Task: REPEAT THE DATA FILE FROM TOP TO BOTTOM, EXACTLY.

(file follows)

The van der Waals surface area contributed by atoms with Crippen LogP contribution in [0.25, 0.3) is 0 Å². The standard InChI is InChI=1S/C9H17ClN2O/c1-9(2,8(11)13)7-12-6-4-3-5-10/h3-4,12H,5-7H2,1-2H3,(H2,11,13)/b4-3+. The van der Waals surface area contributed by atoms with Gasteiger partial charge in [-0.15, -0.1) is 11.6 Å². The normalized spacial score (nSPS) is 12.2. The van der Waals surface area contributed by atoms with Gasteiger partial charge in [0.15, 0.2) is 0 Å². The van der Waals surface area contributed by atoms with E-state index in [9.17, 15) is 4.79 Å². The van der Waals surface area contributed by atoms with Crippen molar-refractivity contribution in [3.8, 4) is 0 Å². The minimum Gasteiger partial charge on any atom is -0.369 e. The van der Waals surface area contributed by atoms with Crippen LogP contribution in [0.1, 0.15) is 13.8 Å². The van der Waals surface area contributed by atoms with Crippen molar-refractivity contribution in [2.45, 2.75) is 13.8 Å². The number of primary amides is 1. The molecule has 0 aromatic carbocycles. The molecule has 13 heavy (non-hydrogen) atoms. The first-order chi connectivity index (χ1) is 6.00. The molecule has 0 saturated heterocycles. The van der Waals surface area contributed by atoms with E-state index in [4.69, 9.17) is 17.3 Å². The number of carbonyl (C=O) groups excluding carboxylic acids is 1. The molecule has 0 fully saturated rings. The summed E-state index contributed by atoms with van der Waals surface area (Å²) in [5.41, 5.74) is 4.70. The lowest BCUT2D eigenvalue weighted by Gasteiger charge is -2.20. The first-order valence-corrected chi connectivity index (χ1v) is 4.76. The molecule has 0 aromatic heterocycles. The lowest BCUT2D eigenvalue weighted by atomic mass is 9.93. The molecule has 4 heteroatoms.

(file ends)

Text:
The van der Waals surface area contributed by atoms with Crippen LogP contribution in [0.25, 0.3) is 0 Å². The standard InChI is InChI=1S/C9H17ClN2O/c1-9(2,8(11)13)7-12-6-4-3-5-10/h3-4,12H,5-7H2,1-2H3,(H2,11,13)/b4-3+. The van der Waals surface area contributed by atoms with Gasteiger partial charge in [-0.15, -0.1) is 11.6 Å². The normalized spacial score (nSPS) is 12.2. The van der Waals surface area contributed by atoms with Gasteiger partial charge in [0.15, 0.2) is 0 Å². The van der Waals surface area contributed by atoms with E-state index in [9.17, 15) is 4.79 Å². The van der Waals surface area contributed by atoms with Crippen molar-refractivity contribution in [3.8, 4) is 0 Å². The minimum Gasteiger partial charge on any atom is -0.369 e. The van der Waals surface area contributed by atoms with Crippen LogP contribution in [0.1, 0.15) is 13.8 Å². The van der Waals surface area contributed by atoms with Crippen molar-refractivity contribution in [2.45, 2.75) is 13.8 Å². The number of primary amides is 1. The molecule has 0 aromatic carbocycles. The molecule has 13 heavy (non-hydrogen) atoms. The first-order chi connectivity index (χ1) is 6.00. The molecule has 0 saturated heterocycles. The van der Waals surface area contributed by atoms with E-state index in [4.69, 9.17) is 17.3 Å². The number of carbonyl (C=O) groups excluding carboxylic acids is 1. The molecule has 0 fully saturated rings. The summed E-state index contributed by atoms with van der Waals surface area (Å²) in [5.41, 5.74) is 4.70. The lowest BCUT2D eigenvalue weighted by Gasteiger charge is -2.20. The first-order valence-corrected chi connectivity index (χ1v) is 4.76. The molecule has 0 aromatic heterocycles. The lowest BCUT2D eigenvalue weighted by atomic mass is 9.93. The molecule has 4 heteroatoms.